With the holiday season upon us, many Tucsonans are looking for gifts with a local touch. The Made in Tucson Market, which will take place this Sunday between Fourth and Sixth avenues along Sevent Street, provides an excellent opportunity to support local businesses and find one-of-a-kind items.

The market, which runs from 10 a.m. to 5 p.m., will feature more than 300 Southern Arizona vendors, showcasing a wide variety of handmade goods, from jewelry and clothing to dcor and artwork. Local shops like Pop Cycle and Aquamarine Daydream are among the many vendors that will be participating.

DeeDee Koenen, co-owner of Pop Cycle, is excited to share her apparel, ceramics, and more with the community. She also plays a key role in organizing the Made in Tucson Market, believing it provides a valuable platform for local artisans to showcase their work.

“The market seems like a good extension of, at least twice a year, an opportunity for over 300 folks to get in front of their community,” Koenen said.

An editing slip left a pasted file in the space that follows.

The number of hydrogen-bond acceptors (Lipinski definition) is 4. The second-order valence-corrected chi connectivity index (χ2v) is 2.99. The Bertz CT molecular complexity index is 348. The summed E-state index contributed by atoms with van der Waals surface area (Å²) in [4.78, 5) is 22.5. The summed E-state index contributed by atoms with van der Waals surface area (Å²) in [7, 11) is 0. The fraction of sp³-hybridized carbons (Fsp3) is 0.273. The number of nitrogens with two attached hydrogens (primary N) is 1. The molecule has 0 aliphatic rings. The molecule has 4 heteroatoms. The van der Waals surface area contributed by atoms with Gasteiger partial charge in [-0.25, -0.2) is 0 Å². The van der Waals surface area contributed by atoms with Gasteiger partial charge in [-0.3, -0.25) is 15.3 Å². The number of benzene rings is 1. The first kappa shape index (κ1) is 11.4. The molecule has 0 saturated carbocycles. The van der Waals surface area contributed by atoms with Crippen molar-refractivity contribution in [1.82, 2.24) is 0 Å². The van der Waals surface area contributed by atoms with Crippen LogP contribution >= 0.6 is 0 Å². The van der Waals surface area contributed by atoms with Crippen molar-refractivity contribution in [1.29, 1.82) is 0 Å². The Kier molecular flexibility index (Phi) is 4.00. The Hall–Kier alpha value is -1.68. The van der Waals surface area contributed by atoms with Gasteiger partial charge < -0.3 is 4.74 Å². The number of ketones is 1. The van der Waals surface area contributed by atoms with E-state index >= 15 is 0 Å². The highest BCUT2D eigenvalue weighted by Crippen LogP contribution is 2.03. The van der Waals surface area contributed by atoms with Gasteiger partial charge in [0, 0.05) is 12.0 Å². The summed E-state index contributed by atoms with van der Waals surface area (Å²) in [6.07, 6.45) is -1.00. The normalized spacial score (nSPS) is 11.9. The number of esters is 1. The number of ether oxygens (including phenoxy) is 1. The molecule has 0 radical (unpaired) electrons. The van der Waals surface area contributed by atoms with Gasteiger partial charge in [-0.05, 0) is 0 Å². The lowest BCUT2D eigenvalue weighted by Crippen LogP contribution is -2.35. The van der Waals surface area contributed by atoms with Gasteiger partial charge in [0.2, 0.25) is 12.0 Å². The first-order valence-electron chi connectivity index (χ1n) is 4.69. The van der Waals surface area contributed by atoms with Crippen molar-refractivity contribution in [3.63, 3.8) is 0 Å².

Maggie Drury, operations manager at Aquamarine Daydream, appreciates Made in Tucson Market’s efforts to assist its vendors.

“We love working with Made in Tucson because it’s the same situation that they work really hard to keep the booth cost low so that all the artisans can come out and be able to sell their art at affordable prices,” Drury said.

The Made in Tucson Market has grown to become one of the largest local markets in Arizona, attracting thousands of visitors each year. It serves as a testament to Tucson’s vibrant arts and crafts scene, highlighting the creativity and talent of local artisans.

“Fourth Avenue is still the hub, I think, of localism in Tucson,” Koenen said.

Drury believes that supporting local businesses is essential for fostering a strong and vibrant community.

“It’s really important for me that people, including myself, shop local because it really helps, like, embolden the greater Tucson community, helps give jobs to people in the Tucson community, and helps support artists to make them continue to do what they do,” Drury said.